College Campus C-Store Goes After Millennials

The Millennials, as a consumer group, are hard to please. From their shopping experiences, they want (and expect) it all—value for their dollars, high-quality products, authentic and honest store environments—and they want it fast. So when Atlanta-based Miller Zell partnered with Philadelphia-based Aramark’s Higher Education division to develop a new college campus c-store concept, they started by delving into research on the shopping habits of today’s college students.

“Our research told us that students were looking for fresh prepared foods and everyday essentials in one convenient location on campus,” says Mark Walker, associate vice president of convenience retailing, Aramark Higher Education. “Our goal was to develop a highly customized solution that delivers quality, convenience, variety and value.”

Ultimately, the research and project objectives culminated in the creation of a new campus c-store concept, dubbed Provisions on Demand (P.O.D.) Market. Name generation, brand identity, interior design and engineering for the project were completed in less than 16 weeks. Designed to meet the demands of students looking for fresh, healthy and grab-and-go dining options, P.O.D. reinvents the campus store experience by blending the quick convenience of a “corner store” with the style and service of a modern market. Piloted in fall 2008 on three campuses, including Brandeis University, University of Tennessee and The University of Toledo, additional P.O.D. locations are slated to roll out over the next three years, with plans to customize each store based on the specific needs of the campus community.

While P.O.D. stores vary in size—from 500 sq. ft. to 2,500 sq. ft.—the layouts are similar, anchored by four key destinations: “Fresh & Green” (fresh market and prepared foods); “Recharge” (hot bar, coffee and fountain); “Chillin” (chilled beverages and frozen foods); and “Sweet & Salty” (snacks and candy). A convenience check-out module is strategically placed to provide service and access to sundries, while the center of the space offers groceries and promotional items.

The design team wanted to deliver the right balance of sophisticated design and casual simplicity to develop a destination that is practical and hip, says Paul Pizzini, vice president design director at Miller Zell. “Today’s college students are tech savvy, sophisticated and like to be treated as adults,” he says. “They have a genuine concern for the environment and a sense of social responsibility.” Along those lines, Miller Zell and Aramark crafted the P.O.D. brand around five pillars—Attention, Choice, Fair Pricing, Freshness and Responsibility. “These serve as key business guideposts defining the P.O.D. experience,” Pizzini says.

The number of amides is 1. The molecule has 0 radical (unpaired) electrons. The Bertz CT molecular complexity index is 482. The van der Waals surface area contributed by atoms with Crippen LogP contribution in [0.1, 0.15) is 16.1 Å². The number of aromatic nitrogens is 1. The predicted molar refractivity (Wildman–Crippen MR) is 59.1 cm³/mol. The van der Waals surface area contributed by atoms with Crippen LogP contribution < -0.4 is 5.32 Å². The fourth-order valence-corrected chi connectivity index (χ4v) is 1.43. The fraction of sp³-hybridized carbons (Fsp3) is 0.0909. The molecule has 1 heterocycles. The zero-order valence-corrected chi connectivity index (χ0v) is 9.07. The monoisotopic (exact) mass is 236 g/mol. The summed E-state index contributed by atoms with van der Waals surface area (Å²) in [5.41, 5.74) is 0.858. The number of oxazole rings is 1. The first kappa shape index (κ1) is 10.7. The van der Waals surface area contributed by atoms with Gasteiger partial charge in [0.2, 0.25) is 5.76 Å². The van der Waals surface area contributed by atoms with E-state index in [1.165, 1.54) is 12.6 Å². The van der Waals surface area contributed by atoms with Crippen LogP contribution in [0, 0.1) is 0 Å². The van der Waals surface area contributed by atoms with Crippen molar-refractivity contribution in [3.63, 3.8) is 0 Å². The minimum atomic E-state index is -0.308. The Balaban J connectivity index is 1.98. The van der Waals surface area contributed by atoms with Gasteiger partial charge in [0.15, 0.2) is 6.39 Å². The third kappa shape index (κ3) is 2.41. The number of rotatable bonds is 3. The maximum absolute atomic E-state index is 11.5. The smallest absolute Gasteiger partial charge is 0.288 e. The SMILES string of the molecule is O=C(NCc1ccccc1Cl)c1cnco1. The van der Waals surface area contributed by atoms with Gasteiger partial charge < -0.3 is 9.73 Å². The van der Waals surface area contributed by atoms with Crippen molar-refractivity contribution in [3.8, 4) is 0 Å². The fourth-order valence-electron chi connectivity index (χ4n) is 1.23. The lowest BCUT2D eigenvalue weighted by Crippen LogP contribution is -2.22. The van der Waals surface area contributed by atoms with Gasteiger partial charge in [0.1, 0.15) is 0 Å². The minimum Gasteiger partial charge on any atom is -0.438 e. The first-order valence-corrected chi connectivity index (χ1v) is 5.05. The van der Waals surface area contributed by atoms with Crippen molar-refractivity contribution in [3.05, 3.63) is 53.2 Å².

To further a sense of sophistication, Miller Zell employed rich residential finishes not often seen in c-stores. Touches like resin-cast stone panels offer permanence and warmth without the costs of major construction, Pizzini points out. Overhead ceiling clouds feature lightweight wood and composite construction, and a perimeter panel system replicates a wood finish in recycled styrene. Energy-efficient fluorescent lights create an ambience that Pizzini describes as soft and inviting, while high-output wall washers punctuate the perimeter.

It also was important that P.O.D. encompass a wide and current product selection. “While some Millennials are purely concerned with how far they can stretch their dollar, others are more concerned with product quality and content, such as all-natural or low-carb foods,” Pizzini explains. “Others place greater value on the item’s global imprint, such as its green value and good corporate citizenship.” To address students’ concerns and connect with the Millennial audience, the designers implemented a graphic communications program that reinforces a commitment to service, value and a healthy planet. Product cues clearly identify food items as vegan, organic, kosher, locally grown, gluten-free, low-carb or fair trade.

Each store also features an Archive Wall, which showcases a large-scale graphic featuring imagery from college archives. “Campus communities have outdone themselves finding the most outlandish photos from the past to link with creative taglines. It’s become the hallmark of the brand and a fun part of the experience,” he says.